The European sovereign debt crisis is causing institutional investors in Europe to rethink their exposures to eurozone government debt.
Investors are dumping traditional government bond benchmarks and fleeing to German, French and Dutch bonds, corporate bonds and emerging market sovereign debt. Still others are simply reducing all eurozone exposure in their bond portfolios.
“The dominant effect of the recent sovereign debt crisis is it is becoming less and less clear what a safe asset is,” said Michael Korn, Frankfurt-based managing director and head of institutional business development in Germany at Allianz Global Investors. “The perception of what credit risk is has changed drastically, and allocations are being adjusted accordingly.”
Paul Kenny, Dublin-based senior investment consultant at Mercer LLC, said: “We are seeing a lot of concern from clients. ... Clients are talking about moving portfolios away from aggregate bond portfolios to those focused only on AAA-rated sovereign debt.”
This is a strategic move rather than one that most Irish pension funds will look to do in the short term, he said, as transaction costs and losses from selling distressed assets in favor of soaring ones would be too high a hurdle. “That's going to be a blocker,” Mr. Kenny said.
Officials at the 2.76 trillion Norwegian kroner ($422 billion) Government Pension Fund-Global, Oslo, are watching closely the 289 billion kroner the fund has invested in stocks — and 55 billion kroner in bonds — in Greece, Spain, Portugal and Italy, spokeswoman Siv Meisingseth told Pensions & Investments earlier this month. In 2009, the fund dumped some 77 billion kroner in government debt from those four countries.
Dutch pension funds typically hold Greek and Italian inflation-linked sovereign debt in their liability-hedging portfolios. Some are selling Italian debt in favor of inflation-linked swaps backed by non-euro bonds as a way to “prevent further exposure to southern Europe,” said Jelle Beenen, Amstelveen-based partner and head of investment consulting in the Benelux region for Mercer. They are hanging onto the Greek bonds because prices have sunk, and a sale would lock in those losses, Mr. Beenen said.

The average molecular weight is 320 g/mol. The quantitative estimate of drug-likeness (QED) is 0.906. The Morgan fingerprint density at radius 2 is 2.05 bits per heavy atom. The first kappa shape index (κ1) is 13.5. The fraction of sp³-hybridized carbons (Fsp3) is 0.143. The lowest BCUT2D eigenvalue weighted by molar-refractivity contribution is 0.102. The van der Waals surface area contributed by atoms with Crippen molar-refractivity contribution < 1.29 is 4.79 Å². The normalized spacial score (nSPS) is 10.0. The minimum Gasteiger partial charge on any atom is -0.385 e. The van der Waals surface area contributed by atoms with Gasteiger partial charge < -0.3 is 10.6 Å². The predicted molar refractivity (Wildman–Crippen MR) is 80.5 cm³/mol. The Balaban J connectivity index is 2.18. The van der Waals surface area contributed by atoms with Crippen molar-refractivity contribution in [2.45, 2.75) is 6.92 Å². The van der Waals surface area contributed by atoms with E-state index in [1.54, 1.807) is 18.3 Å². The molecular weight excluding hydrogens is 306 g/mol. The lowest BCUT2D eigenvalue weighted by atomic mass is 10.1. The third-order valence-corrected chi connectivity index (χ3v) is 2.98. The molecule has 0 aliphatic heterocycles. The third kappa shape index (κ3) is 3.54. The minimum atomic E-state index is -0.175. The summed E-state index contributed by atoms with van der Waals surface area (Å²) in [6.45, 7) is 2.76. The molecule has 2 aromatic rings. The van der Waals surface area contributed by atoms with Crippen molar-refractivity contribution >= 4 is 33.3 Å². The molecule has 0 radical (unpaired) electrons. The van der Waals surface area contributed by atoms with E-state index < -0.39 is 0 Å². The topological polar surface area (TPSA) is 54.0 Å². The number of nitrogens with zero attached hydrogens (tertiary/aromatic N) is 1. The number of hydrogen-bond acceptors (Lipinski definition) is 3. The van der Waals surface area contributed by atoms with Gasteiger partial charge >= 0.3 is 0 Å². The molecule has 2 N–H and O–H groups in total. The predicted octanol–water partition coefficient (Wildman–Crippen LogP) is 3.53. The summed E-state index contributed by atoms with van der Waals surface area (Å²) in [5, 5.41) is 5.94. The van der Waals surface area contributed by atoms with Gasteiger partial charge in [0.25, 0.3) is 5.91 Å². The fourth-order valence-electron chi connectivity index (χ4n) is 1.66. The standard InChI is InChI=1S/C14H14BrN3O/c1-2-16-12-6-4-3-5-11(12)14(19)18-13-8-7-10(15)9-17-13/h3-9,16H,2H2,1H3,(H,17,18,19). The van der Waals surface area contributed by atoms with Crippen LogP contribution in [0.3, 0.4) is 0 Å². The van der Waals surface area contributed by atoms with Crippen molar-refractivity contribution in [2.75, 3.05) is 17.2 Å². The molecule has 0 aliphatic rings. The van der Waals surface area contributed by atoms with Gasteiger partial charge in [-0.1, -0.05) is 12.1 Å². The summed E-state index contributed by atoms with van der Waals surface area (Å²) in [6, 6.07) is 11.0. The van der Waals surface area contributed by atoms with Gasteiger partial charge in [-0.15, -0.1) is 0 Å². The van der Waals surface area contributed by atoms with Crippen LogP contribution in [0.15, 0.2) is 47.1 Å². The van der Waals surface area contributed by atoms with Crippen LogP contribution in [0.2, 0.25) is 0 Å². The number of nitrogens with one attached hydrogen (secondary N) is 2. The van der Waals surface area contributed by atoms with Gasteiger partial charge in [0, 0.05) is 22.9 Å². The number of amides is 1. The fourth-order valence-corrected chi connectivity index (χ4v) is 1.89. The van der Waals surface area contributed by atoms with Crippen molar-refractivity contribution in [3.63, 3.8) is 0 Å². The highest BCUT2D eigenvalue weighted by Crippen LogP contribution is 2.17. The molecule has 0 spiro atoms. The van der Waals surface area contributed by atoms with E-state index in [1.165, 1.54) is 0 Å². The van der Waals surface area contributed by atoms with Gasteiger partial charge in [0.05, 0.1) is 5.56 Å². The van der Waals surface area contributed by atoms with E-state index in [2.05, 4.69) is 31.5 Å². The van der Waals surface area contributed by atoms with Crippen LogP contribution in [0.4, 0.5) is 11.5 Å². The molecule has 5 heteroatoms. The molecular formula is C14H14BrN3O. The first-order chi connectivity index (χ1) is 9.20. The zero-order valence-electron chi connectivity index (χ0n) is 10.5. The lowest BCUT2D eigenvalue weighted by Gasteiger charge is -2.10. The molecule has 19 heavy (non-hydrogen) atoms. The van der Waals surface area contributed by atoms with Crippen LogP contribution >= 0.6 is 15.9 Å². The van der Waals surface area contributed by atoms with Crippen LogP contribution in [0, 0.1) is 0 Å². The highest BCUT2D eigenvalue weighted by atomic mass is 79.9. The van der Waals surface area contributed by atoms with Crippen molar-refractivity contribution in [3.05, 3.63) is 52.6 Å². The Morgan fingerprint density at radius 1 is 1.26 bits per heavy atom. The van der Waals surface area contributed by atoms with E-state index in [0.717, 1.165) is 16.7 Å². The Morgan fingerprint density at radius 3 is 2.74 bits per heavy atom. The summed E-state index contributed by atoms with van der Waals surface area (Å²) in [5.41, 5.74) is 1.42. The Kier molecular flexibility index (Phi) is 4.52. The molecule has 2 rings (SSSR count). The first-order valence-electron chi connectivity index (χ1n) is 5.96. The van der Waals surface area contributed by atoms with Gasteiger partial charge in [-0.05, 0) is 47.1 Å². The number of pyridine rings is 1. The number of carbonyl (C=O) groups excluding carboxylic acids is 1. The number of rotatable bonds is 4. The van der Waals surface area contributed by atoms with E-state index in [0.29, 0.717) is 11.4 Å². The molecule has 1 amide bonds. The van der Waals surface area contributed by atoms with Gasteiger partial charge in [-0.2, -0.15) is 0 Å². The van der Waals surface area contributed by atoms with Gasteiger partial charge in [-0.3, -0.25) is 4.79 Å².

Dutch pension funds have been particularly hurt by the sovereign debt crisis as a byproduct of the European marketwide flight to quality, which drove down yields on Dutch government bonds, said Dennis van Ek, Amstelveen-based principal at Mercer. Lower bond yields increased liability values, which has hindered Dutch pension funds' progress out of deficit status, Mr. van Ek said.
Meanwhile, German investors want to dump government bonds issued by the so-called peripheral nations of Greece, Spain, Portugal, Italy and Ireland for fear of possible ratings downgrades and defaults, experts say.
The problem, however, is that bonds issued by these countries constitute about 40% of eurozone sovereign debt indexes; the loss of the five highest-yielding countries' debt leaves investors looking for returns and diversification elsewhere, experts say.